Perfect Pairings: Chicken with Forty Cloves of Garlic and Viognier
October 30, 2012 1 Comment
Chicken with Forty (yes, forty) Cloves of Garlic is one of my favorite cold weather dishes. A flavorful chicken braise like this is not a quick dish to put together, but it is a great kitchen project for a cold weather Sunday. This dish is also something of a miracle in the way it transforms ordinary, inexpensive ingredients into a meal with delicious, elegant flavors.
Don’t let the forty cloves of garlic, which is quite literal, frighten you away. The slow-roasting and simmering process takes away the bitter bite of the garlic and leaves earthy richness in its place.
I’ve chosen this dish as a “perfect pairing partner” for Viognier, but it could be a perfect partner for a number of wines. I know a lot of people would choose a rich, butter Chardonnay to pair with this dish, and I agree with that whole-heartedly. I also agree that it could pair equally well with unoaked Chardonnay, Riesling, Gewürztraminer, Sauvignon Blanc, or Fumé Blanc. It could fare well with Beaujolais, Pinot Noir, Champagne or Rosé. It’s a wine-loving dish if ever there was one.
This recipe for Chicken with Forty Cloves of Garlic gets it delicious flavor from slow simmering, caramelization, and sauce reduction. While all this slow cooking is going on, the umami-rich chicken flavors blend with the earthiness and complexity of the herbs and garlic. It all adds up to a delicious dish!
However, the reason I chose Viognier as the perfect pairing for this dish lies more in what the recipe does NOT include rather than what it does. While many recipes use a squeeze of lemon, a dice of tomatoes or a splash of vinegar to add flavor complexity, this recipe does not have any acidity added at the end. We humans love the turbocharged flavor a dash of acidity brings to a dish, but it also diminishes our ability to taste the acidity in a wine. That’s one of the reasons why highly acidic white wines pair so well with seafood, salads, and Italian food!
However, acidity in food can kill a wine like Viognier. A typical Viognier is a relatively low acid wine, so it’s generally not a good match for high acid food. When paired with a high acid dish like Salmon with fresh Lemon, Viognier can transform from a rich, round, and delightful wine into something that tastes rather flat and bitter. A dish like this with little or no acidity is Viognier’s chance to shine!
For more ideas about food pairing partners for Viognier, check out my “Cheat Sheet for Viognier”.
This dish takes a good deal of time and effort, so I like to make a big batch. This recipe will feed 6 hungry people, or you can feed four people and have some wonderful leftovers.
- 4 chicken breasts, complete with bones and skin
- 4 chicken leg quarters, complete with bones and skin
- 3 whole heads garlic
- 2 T. butter
- 2 T. Olive Oil
- 1 cup dry white wine
- 2 cups chicken stock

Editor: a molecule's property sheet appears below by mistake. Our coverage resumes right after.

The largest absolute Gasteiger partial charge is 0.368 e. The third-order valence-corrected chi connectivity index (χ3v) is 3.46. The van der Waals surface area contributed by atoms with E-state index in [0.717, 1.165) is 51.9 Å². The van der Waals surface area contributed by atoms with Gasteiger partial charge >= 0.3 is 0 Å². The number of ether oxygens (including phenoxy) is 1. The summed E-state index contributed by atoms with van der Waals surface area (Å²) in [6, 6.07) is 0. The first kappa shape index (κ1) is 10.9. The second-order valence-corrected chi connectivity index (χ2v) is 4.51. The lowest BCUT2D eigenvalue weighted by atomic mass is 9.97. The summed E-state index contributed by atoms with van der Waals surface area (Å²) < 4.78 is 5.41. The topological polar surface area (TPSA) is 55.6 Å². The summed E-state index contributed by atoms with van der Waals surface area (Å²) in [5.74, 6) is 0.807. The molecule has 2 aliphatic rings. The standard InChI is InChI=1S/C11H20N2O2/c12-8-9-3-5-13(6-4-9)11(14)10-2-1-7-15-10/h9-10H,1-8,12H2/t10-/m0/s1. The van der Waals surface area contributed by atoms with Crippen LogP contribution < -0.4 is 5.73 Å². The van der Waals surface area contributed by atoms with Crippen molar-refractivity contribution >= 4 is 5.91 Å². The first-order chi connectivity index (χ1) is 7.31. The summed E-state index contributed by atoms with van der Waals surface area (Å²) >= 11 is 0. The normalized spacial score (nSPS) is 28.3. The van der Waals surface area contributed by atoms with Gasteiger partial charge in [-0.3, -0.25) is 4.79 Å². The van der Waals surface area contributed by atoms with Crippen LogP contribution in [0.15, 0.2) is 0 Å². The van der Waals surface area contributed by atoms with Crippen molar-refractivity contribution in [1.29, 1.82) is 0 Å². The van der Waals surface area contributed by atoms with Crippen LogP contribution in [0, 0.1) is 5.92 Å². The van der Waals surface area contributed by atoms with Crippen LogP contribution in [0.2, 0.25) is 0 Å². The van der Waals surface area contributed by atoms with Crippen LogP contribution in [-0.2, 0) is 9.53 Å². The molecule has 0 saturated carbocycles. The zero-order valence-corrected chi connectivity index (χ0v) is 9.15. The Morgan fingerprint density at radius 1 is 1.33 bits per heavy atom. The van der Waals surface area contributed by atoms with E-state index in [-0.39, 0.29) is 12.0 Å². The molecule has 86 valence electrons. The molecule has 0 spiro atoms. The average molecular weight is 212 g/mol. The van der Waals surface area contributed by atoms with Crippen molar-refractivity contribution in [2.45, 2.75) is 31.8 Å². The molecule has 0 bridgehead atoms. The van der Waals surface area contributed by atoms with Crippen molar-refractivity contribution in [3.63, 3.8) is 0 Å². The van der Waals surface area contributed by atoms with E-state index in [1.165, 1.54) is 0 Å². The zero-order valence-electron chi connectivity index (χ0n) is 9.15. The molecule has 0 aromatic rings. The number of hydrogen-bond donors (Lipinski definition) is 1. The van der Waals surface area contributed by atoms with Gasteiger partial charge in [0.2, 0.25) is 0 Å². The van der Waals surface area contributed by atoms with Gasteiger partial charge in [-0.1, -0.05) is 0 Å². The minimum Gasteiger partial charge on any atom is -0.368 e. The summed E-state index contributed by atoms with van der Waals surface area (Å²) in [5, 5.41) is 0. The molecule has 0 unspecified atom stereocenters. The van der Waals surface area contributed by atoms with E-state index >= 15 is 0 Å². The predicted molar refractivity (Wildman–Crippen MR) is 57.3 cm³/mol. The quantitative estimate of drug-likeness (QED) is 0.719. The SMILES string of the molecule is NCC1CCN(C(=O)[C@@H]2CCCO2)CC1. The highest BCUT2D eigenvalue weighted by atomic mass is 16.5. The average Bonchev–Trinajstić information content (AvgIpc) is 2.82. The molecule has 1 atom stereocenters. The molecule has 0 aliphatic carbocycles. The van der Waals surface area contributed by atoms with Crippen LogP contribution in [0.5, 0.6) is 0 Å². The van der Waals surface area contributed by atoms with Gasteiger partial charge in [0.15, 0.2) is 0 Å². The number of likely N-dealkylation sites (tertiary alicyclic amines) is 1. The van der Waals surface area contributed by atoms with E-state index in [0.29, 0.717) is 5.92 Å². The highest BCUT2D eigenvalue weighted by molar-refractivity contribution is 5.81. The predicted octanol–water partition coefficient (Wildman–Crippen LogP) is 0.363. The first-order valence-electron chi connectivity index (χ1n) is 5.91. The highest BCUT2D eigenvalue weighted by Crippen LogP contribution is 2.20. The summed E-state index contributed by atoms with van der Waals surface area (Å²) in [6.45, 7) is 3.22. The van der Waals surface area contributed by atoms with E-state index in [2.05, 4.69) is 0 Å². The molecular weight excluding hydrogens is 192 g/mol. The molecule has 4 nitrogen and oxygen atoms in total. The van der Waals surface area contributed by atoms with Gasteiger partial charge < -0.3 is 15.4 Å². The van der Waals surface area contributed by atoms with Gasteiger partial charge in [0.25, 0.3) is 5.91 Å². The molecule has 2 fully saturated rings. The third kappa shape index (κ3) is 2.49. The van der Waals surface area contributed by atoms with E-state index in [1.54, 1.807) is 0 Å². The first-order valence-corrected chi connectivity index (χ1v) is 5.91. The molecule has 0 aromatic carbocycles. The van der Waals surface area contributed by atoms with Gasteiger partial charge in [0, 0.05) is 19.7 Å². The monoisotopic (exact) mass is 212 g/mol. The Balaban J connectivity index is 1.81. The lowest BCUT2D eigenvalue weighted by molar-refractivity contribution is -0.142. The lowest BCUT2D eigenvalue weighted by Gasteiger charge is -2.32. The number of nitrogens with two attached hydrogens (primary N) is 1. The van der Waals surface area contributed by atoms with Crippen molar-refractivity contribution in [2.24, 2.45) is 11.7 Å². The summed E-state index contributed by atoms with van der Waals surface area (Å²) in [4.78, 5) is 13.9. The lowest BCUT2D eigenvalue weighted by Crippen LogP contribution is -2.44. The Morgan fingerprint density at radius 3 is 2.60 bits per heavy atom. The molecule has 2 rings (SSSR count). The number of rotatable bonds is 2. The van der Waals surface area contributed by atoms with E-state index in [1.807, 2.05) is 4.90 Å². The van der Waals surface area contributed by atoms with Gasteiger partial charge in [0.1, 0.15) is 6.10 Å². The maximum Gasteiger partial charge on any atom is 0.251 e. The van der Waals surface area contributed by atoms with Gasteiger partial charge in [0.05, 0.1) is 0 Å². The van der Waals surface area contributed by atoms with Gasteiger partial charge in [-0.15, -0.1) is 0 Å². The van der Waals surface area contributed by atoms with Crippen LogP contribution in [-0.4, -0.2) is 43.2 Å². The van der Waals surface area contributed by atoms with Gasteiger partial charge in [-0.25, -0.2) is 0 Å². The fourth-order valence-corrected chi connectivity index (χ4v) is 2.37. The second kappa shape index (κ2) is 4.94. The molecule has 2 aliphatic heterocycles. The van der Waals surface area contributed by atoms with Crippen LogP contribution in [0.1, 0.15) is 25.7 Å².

- 1 t. dried thyme
- 2 T. flour
- 2 T. Heavy Cream
- Salt and freshly ground black pepper, to taste
- Separate the cloves of garlic and drop them, unpeeled, into a pot of simmering water. Let simmer for 60 seconds, then cool them quickly by shocking them in ice water. Drain the garlic, pat dry and peel. The garlic skins should slip easily off.
- Pat the chicken pieces dry with paper towels. Liberally season both sides with salt and freshly ground black pepper.
- Heat the butter and olive oil over medium heat in a large skillet or dutch oven. If you don’t have such fancy implements, a small stock pot will do. Add the chicken pieces, in a single layer, skin side down, and saute until golden brown, at least 3 – 5 minutes on each side. You will need to do this in several batches, moving the browned chicken off to the side untill all the chicken has had its turn. Don’t worry that the chicken is not cooked through; it will cook to tenderness during the braise.
- When all the chicken is browned and removed, lower the heat. Add the peeled garlic to the pot and sauté the garlic, stirring continuously, for five minutes until the garlic is just golden. Don’t let the garlic burn or get too brown, as this can lead to bitterness.
- When the garlic is golden, keep it in the pot and add 1/2 cup of the chicken stock. Raise the heat and allow the mixture to come to a simmer while continuously scraping the bottom of the pan to remove the browned bits from the bottom of the pot. Add the remaining stock, the wine, and the dried thyme, and return the chicken to the pot.
- Allow the mixture to return to a boil, then turn the heat down low, cover the pot and simmer for 30 minutes.
- When ready to serve, remove the chicken to a platter. Cover it with aluminium foil to keep the chicken warm while you finish the sauce.
- In a small bowl, which together the 2 tablespoons flour and 2 tablespoons cool water. While whisking continuously, add 1/2 cup of the still-hot braising liquid to the bowl, then quickly whisk the mixture back into the pot. Whisk for 2 – 3 minutes while simmering, until the sauce begins to thicken. Finish the sauce by adding the cream and adjust the seasoning, if necessary.
- Pour the sauce and the garlic over the chicken, and enjoy. This makes a great dinner with either a simple vegetable dish or a salad.
- Don’t forget the Viognier!